Prior to the "Great Recession," if one lost his/her job in the United States, one could easily find a new job within 2-4 weeks.  If you didn't have a new job within that time frame, you were considered to be "chronically unemployed" - lazy, shiftless, entitlement oriented - just the type of person companies (understandably) don't want to hire.  The type of guy/gal who prefers sitting on the sofa eating Twinkies and watching "Days of Our Lives"  to putting in an honest day's work.

However, since the Great Recession began, the average successful job search takes 10 weeks - more than twice as long as it used to take.  And those are just the successful searches (and those successful search figures include people who find part-time work).  There are no less than 6.2 Million people who have presently been out of work for more than 6 months. To make matters worse, there are nearly 5 job applicants for every job opening in America.

No one can dispute that the Recession has resulted mass layoffs and hiring freezes, or that this "perfect storm" has had the unfortunate effect of creating a dearth of available jobs.  Yet, despite this empirical knowledge, why does there exist a widespread false impression that there are a lot of Twinkie eaters out there?

I think I have an idea.

The Great Recession did not start long ago (say 2008), and many of the people filling management and HR roles at the beginning of the Great Recession remain in those roles today.  I believe that such people who remain in hiring positions recognize, at least intellectually, that things have changed since 2007.

However, I do not believe that hiring personnel have emotionally matured since 2007 (at least where their views of the unemployed are concerned).  Why do I say that?  Because many companies are refusing to even consider interviewing job candidates who have been out of work for more than a month.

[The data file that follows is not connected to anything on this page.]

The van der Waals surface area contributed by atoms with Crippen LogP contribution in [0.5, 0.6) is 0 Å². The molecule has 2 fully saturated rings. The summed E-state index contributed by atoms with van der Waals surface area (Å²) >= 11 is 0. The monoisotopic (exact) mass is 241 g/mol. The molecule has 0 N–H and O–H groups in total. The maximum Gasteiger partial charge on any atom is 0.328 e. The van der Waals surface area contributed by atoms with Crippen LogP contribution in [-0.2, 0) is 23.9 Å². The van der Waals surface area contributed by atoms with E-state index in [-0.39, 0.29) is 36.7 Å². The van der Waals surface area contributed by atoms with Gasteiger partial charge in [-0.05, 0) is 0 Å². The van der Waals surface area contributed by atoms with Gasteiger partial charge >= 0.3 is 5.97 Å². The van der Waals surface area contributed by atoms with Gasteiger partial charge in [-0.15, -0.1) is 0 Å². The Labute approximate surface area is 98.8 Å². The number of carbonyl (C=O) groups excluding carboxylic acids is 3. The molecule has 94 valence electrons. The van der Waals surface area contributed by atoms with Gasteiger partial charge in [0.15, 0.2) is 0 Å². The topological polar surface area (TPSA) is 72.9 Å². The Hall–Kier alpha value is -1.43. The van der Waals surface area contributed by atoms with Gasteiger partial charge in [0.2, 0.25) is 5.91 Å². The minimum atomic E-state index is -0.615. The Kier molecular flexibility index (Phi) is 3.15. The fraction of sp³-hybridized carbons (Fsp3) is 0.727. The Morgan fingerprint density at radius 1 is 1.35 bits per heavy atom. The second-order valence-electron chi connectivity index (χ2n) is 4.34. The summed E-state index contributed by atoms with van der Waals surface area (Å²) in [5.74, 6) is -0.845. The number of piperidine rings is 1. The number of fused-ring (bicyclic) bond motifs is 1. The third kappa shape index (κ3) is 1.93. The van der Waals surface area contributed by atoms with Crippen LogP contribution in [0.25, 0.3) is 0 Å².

What could be the reasons for such a blanket prohibition? 

Surely it cannot be that there is a dearth of "qualified" applicants in the vast pool of the unemployed (more than 14 Million strong).  Antwaun Molden shows us that even perceived underperformers within one company can be valuable additions to another.

More to the point, the fact is that companies are unwilling to even consider applications from unemployed job seekers, thereby eliminating any argument that job qualifications are the basis for this practice.

There's a word for such preconceived beliefs:  stereotyping.  There are others - profiling and discrimination come to mind.

So what other explanations can there be?  That the unemployed have lost their skills?  Seriously?  An educated, mature, experienced woman who was gainfully employed for 15 years loses all of her skill because she is out of work for 6 months? 

I would welcome any well-grounded rationale for an absolute, immutable refusal to even consider unemployed candidates for available positions.  However, I don't think one exists.  Rather, this terrible, unfair and destructive practice simply arises out of prejudicial preconceptions, formed during bygone years of prosperity.

The Patriots' signing of Antwaun Molden shows us that good, quality employees sometimes come from the ranks of the unemployed, even if they are "cut" by a team that has never won a darn thing.

So, are you going to be a Gary Kubiak, or a Bill Belichick?

For an excellent article on some of the great benefits of hiring unemployed workers, Click Here.

For our take on how to solve anti-jobless discrimination, Click Here.

Thank you for reading and, if you are in a hiring position, I hope this Post struck a positive chord within you. 

John A. Gallagher, Esquire, Paoli, PA Employment Lawyer.

1 comment:

Jason Shinn said...

John, I really enjoyed your perspective on discrimination against the unemployed (and not because I'm a huge Belichick fan). My home state (Michigan) has proposed legislation to prohibit unemployment discrimination in job postings (http://www.michiganemploymentlawadvisor.com/recruiting-and-interviewing-applicants/were-hiring-but-please-dont-apply-if-youre-unemployed/), which may be appropriate if strictly limited to job postings. Do you think legislation is needed to address this issue?